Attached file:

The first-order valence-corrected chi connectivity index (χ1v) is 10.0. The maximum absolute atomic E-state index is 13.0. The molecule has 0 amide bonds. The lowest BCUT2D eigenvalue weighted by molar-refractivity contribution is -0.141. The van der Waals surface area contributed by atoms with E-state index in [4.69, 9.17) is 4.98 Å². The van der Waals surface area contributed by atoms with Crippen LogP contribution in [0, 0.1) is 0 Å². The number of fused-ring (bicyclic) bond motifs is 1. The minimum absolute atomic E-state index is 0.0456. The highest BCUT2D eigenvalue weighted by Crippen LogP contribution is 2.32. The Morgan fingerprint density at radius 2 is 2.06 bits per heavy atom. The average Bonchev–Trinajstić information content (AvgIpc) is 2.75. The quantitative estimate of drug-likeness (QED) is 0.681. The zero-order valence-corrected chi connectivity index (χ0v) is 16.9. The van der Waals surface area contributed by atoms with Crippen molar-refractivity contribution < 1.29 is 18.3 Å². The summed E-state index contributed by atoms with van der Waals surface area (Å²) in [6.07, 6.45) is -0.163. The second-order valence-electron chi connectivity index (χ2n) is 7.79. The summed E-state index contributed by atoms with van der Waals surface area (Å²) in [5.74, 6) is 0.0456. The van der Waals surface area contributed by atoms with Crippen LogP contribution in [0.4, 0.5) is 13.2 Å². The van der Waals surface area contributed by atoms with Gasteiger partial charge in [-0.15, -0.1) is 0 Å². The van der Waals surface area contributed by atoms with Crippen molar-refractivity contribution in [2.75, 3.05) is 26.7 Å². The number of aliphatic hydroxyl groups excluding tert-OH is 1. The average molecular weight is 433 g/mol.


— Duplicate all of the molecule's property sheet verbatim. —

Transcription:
The first-order valence-corrected chi connectivity index (χ1v) is 10.0. The maximum absolute atomic E-state index is 13.0. The molecule has 0 amide bonds. The lowest BCUT2D eigenvalue weighted by molar-refractivity contribution is -0.141. The van der Waals surface area contributed by atoms with E-state index in [4.69, 9.17) is 4.98 Å². The van der Waals surface area contributed by atoms with Crippen LogP contribution in [0, 0.1) is 0 Å². The number of fused-ring (bicyclic) bond motifs is 1. The minimum absolute atomic E-state index is 0.0456. The highest BCUT2D eigenvalue weighted by Crippen LogP contribution is 2.32. The Morgan fingerprint density at radius 2 is 2.06 bits per heavy atom. The average Bonchev–Trinajstić information content (AvgIpc) is 2.75. The quantitative estimate of drug-likeness (QED) is 0.681. The zero-order valence-corrected chi connectivity index (χ0v) is 16.9. The van der Waals surface area contributed by atoms with Crippen molar-refractivity contribution < 1.29 is 18.3 Å². The summed E-state index contributed by atoms with van der Waals surface area (Å²) in [6.07, 6.45) is -0.163. The second-order valence-electron chi connectivity index (χ2n) is 7.79. The summed E-state index contributed by atoms with van der Waals surface area (Å²) in [5.74, 6) is 0.0456. The van der Waals surface area contributed by atoms with Crippen LogP contribution in [0.4, 0.5) is 13.2 Å². The van der Waals surface area contributed by atoms with Gasteiger partial charge in [-0.15, -0.1) is 0 Å². The van der Waals surface area contributed by atoms with Crippen molar-refractivity contribution in [2.75, 3.05) is 26.7 Å². The number of aliphatic hydroxyl groups excluding tert-OH is 1. The average molecular weight is 433 g/mol.